It is believed that historically rising rates of alcohol consumption have contributed to the increase / Getty Images

Group also wants even one pint of beer to put motorists over limit

Cigarette-style health warnings should be put on bottles of wine and cans of beer to alert people to the dangers of drinking too much, MPs will recommend on Monday.

The all-party group on alcohol misuse also called on the Government to reduce the drink-drive limit so even one pint of beer would mean motorists breaking the law.

MPs say the measures are needed to tackle a “national pandemic” of alcohol abuse and say they want the Government to appoint an “alcohol tsar” to oversee the plan.

Until now ministers have preferred a voluntary agreement with the alcohol industry. Last month the Home Office announced producers had agreed to stop making super-strength products in large cans and pubs and bars would promote lower-alcohol products to customers.

But the Conservative MP Tracey Crouch, chairwoman of the all-party group, said more action was needed.

“This is not about hitting those who drink responsibly but dealing with genuine misusers,” she said. “Successive governments have tried to encourage responsible drinking but it is debatable how effective they have been.”

The drink-drive proposals would see a reduction in the limit from 80 milligrammes of alcohol in 100 millilitres of blood to 50mg per 100ml.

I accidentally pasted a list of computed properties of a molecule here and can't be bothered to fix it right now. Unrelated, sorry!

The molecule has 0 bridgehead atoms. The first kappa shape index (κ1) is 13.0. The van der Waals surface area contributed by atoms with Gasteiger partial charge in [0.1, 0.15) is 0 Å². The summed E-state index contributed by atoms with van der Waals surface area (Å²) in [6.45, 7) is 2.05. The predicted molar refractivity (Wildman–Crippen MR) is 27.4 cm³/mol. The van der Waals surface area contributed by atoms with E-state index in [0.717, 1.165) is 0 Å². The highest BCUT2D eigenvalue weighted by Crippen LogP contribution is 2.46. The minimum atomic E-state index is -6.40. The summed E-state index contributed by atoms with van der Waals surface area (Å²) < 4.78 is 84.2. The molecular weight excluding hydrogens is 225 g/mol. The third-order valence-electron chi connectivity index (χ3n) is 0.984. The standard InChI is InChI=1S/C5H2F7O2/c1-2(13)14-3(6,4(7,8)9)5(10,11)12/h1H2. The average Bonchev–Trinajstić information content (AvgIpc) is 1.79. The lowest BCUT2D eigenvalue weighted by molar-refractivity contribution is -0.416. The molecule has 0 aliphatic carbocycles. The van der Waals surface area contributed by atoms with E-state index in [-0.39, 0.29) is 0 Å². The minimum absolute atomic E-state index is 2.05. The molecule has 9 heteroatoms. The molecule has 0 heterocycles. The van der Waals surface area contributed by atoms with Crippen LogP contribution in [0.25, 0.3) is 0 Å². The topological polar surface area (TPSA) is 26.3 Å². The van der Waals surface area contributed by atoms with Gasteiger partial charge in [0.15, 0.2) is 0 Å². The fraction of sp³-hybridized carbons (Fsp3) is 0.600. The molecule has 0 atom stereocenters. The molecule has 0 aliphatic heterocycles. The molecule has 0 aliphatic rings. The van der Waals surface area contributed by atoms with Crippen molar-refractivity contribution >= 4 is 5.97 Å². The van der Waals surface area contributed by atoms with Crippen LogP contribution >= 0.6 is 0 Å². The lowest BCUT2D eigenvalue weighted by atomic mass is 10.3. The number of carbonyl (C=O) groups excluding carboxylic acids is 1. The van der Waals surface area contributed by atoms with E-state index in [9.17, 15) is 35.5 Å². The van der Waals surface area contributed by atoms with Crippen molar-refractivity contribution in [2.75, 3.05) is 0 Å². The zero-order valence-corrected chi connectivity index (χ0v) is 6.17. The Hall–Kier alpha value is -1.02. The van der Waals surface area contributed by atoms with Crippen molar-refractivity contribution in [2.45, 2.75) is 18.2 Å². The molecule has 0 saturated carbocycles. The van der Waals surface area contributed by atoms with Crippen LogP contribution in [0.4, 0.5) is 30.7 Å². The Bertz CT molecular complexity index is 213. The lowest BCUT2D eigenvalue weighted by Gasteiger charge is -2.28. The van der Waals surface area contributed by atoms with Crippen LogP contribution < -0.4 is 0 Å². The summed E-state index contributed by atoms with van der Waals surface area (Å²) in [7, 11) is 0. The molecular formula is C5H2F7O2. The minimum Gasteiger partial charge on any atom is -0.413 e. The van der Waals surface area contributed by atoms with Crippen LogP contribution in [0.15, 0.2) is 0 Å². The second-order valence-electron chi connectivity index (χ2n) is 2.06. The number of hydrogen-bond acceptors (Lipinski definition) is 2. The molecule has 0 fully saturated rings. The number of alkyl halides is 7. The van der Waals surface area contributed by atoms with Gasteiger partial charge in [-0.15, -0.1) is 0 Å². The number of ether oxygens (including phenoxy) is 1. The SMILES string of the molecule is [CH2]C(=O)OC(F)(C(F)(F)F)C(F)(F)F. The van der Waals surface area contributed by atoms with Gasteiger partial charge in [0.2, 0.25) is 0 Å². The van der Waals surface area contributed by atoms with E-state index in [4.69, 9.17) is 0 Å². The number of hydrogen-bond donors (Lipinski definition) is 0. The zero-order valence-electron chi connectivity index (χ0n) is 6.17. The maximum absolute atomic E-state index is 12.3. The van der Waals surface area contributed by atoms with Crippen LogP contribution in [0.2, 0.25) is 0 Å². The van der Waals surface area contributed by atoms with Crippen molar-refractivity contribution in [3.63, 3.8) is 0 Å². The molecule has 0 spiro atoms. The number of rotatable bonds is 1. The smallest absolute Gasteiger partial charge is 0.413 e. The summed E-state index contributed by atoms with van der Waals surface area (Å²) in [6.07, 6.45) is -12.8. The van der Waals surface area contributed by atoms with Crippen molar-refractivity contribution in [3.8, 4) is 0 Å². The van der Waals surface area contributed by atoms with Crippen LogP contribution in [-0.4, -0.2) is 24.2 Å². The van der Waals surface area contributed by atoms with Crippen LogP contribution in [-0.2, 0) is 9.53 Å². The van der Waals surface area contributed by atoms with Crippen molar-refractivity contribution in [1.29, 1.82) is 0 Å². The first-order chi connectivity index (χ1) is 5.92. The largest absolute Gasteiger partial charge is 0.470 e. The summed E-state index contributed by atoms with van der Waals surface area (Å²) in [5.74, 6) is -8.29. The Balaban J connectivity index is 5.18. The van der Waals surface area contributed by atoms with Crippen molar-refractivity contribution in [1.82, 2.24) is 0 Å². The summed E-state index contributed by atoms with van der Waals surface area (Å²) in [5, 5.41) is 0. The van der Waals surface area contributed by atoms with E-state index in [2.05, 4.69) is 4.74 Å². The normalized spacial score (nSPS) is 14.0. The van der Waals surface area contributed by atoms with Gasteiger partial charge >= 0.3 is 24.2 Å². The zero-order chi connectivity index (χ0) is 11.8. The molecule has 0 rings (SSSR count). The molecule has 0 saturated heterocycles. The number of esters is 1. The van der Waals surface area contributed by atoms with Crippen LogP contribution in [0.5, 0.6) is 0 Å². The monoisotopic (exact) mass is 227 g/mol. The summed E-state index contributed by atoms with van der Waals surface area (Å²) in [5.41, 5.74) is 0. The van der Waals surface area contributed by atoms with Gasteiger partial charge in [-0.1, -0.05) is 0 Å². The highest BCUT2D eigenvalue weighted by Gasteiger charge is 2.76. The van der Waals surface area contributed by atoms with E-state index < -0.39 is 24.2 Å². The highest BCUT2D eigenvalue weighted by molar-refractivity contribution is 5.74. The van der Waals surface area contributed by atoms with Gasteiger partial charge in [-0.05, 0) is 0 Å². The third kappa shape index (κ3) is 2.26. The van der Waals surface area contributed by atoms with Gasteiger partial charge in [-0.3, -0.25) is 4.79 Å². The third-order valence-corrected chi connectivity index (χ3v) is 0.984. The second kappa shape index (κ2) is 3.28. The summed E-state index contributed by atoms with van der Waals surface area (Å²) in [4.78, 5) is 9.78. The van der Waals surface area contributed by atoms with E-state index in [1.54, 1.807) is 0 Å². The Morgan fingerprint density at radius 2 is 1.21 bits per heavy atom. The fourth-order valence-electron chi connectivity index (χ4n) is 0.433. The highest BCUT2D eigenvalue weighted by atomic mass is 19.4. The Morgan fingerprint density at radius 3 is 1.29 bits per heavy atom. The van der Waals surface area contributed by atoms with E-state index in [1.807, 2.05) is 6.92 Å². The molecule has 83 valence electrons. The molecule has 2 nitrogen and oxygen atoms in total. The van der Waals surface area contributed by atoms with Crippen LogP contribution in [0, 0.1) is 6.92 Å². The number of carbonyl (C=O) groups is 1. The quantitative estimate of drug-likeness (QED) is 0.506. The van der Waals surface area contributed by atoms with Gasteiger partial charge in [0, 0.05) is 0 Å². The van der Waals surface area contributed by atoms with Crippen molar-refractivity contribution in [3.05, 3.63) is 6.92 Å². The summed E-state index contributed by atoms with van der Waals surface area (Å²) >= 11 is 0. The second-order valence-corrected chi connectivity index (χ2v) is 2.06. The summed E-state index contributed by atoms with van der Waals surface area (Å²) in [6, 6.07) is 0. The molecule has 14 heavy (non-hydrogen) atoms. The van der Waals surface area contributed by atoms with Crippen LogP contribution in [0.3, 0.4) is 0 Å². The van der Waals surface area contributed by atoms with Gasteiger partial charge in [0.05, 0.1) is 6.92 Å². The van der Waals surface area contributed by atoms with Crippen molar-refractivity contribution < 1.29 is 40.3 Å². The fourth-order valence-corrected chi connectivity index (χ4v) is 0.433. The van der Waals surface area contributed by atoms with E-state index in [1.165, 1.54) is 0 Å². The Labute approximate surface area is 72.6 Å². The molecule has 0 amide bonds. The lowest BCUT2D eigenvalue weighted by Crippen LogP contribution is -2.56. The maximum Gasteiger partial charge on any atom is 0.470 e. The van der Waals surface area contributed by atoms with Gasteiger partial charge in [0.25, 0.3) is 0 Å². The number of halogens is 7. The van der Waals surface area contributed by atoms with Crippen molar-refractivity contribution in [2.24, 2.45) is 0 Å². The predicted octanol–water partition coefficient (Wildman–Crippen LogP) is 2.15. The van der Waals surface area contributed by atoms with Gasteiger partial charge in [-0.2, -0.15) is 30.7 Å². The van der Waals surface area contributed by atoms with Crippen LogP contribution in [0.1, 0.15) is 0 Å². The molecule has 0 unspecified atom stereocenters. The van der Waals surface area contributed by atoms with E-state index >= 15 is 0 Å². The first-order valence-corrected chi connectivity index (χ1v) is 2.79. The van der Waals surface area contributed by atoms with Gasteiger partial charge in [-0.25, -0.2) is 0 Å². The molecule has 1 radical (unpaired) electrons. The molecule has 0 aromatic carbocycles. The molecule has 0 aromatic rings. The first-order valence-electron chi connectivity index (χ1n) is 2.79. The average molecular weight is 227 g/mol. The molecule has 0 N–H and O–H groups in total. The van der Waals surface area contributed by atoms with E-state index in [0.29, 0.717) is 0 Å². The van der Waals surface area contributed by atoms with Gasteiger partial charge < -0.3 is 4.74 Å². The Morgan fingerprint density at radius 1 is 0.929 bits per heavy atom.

The group recommends it is first applied to drivers under the age of 21. This would mean a single pint of strong lager or large glass of wine could put a driver over the limit.

Ms Crouch added: “We have one of the highest alcohol driving limits in the world. We have seen drink-driving accidents increase over the past two years and we want to target younger drivers who are more likely to be involved in a fatal collision.”

The group’s manifesto is being unveiled in the Commons today, together with figures showing alcohol-related harm costs £21bn a year, including hospital admissions and crime. Alcohol is linked to one death every hour.

Professor Sir Ian Gilmore, the Royal College of Physicians’ special adviser on alcohol and chairman of the Alcohol Health Alliance, said: “This report is a wake-up call for Westminster.”

The proposals come days after Public Health England told people to avoid drinking alcohol two days in a row in order to avoid health conditions such as cancer, heart disease or cirrhosis.